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New papers from Professor Chunjie Zhao’s Team Published in Cerebral Cortex
发布时间: 2018-06-29   浏览次数: 18

Recently new findings from Professor Chunjie Zhao’s group are published in Cerebral Cortex, providing new insights into the mechanisms of the development of cortical interneurons and the dentate gyrus.

  

1 Foxg1 Regulates the Postnatal Development of Cortical Interneurons (Cerebral Cortex, 2018, doi: 10.1093/cercor/bhy051).

Abnormalities in cortical interneurons are closely associated with neurological diseases. Most patients with Foxg1 syndrome experience seizures, suggesting a possible role of Foxg1 in the cortical interneuron development. By conditional deletion of Foxg1, which was achieved by crossing Foxg1fl/fl with the Gad2-CreER line, this group found the postnatal distributions of somatostatin-, calretinin-, and neuropeptide Y-positive interneurons in the cortex were impaired. Further investigations revealed an enhanced dendritic complexity and decreased migration capacity of Foxg1-deficient interneurons, accompanied by remarkable downregulation of Dlx1 and CXCR4. Overexpression of Dlx1 or knock down its downstream Pak3 rescued the differentiation detects, demonstrated that Foxg1 functioned upstream of Dlx1-Pak3 signal pathway to regulate the postnatal development of cortical interneurons. Due to the imbalanced neural circuit, Foxg1 mutants showed increased seizure susceptibility. These findings will improve our understanding of the postnatal development of interneurons and help to elucidate the mechanisms underlying seizure in patients carrying Foxg1 mutations. Drs. Wei Shen and Ru Ba contributed to this work equally.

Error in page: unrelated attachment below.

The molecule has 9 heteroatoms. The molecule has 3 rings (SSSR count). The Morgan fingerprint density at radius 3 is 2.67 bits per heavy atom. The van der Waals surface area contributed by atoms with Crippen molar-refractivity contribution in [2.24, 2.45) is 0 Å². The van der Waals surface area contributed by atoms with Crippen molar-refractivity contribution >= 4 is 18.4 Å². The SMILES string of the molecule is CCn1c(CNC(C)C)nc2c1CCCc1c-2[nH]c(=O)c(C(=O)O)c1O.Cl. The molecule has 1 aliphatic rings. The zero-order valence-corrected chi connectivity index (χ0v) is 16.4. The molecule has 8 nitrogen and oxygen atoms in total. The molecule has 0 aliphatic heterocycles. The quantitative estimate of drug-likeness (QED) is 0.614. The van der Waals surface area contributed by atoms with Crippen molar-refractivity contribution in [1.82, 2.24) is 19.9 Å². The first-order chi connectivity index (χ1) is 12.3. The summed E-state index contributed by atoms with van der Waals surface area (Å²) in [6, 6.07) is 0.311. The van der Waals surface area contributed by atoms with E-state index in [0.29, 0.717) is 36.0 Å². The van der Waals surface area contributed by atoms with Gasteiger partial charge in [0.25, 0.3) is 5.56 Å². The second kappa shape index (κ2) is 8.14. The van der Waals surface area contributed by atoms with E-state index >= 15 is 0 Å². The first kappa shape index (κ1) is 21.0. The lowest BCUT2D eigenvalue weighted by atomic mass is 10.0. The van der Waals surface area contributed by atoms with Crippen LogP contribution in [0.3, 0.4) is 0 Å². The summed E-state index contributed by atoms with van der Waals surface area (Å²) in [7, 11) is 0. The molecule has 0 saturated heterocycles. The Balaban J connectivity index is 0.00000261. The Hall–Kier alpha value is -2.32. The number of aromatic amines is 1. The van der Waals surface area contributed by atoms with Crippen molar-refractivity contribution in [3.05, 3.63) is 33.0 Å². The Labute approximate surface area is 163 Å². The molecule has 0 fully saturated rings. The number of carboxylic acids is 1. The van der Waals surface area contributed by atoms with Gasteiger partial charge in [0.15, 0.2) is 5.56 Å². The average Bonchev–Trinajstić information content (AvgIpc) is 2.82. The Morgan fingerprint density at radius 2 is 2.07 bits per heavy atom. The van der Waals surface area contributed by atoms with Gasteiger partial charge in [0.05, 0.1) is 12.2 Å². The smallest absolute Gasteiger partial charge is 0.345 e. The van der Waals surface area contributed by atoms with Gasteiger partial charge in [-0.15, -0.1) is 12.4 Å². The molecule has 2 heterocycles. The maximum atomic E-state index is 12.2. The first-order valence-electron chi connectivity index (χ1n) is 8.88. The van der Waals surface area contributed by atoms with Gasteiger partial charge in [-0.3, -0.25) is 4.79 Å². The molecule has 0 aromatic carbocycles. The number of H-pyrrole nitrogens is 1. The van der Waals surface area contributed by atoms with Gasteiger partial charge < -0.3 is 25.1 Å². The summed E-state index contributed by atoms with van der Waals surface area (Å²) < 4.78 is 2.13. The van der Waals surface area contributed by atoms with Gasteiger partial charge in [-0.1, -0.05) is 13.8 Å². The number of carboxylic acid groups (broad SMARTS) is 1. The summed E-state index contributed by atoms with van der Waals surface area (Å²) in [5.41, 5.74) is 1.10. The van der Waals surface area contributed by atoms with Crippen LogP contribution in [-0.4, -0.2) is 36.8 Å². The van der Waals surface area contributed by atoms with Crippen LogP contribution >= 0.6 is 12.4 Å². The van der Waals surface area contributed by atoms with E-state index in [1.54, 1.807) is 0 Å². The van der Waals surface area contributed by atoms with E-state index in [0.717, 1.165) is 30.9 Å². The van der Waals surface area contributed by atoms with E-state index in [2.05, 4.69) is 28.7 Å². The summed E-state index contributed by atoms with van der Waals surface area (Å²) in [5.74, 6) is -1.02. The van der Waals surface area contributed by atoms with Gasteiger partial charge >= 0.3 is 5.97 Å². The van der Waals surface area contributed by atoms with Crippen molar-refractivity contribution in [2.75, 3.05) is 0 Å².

2 PDK1 Deficit Impairs the Development of the Dentate Gyrus in Mice (Cerebral Cortex, 2018, doi: 10.1093/cercor/bhy024)

3-Phosphoinositide-dependent protein kinase-1 (PDK1) is crucial for the development of the dentate gyrus (DG), the first gateway receiving afferent inputs from the entorhinal cortex. However, the role of PDK1 in DG development is unclear. In the present study, by crossing Pdk1fl / fl mice with the Emx1-cre line, we identified that the ablation of PDK1 disrupted the development of DG via decreasing the proliferation, and increasing the differentiation of dentate neural progenitor cells, downregulating AKT activity and upregulating GSK3β signaling. Moreover, PDK1 deletion disrupted the distribution of Reelin+ cells and decreased the level of Reelin mRNA which may contribute to the defective migration of progenitor cells and the disrupted radial glial scaffolds. Furthermore, the inhibition of GSK3β activity partially restored the decreased proliferation of primary neural stem cells in vitro. Taken together, our data indicated that the ablation of PDK1 affected the proliferation and differentiation of dentate neural progenitor cells in mice. Drs. Min Xu and Xiaoning Han contributed to this work equally, and this work collaborated with Professor Jun Gao at Nanjing medical university.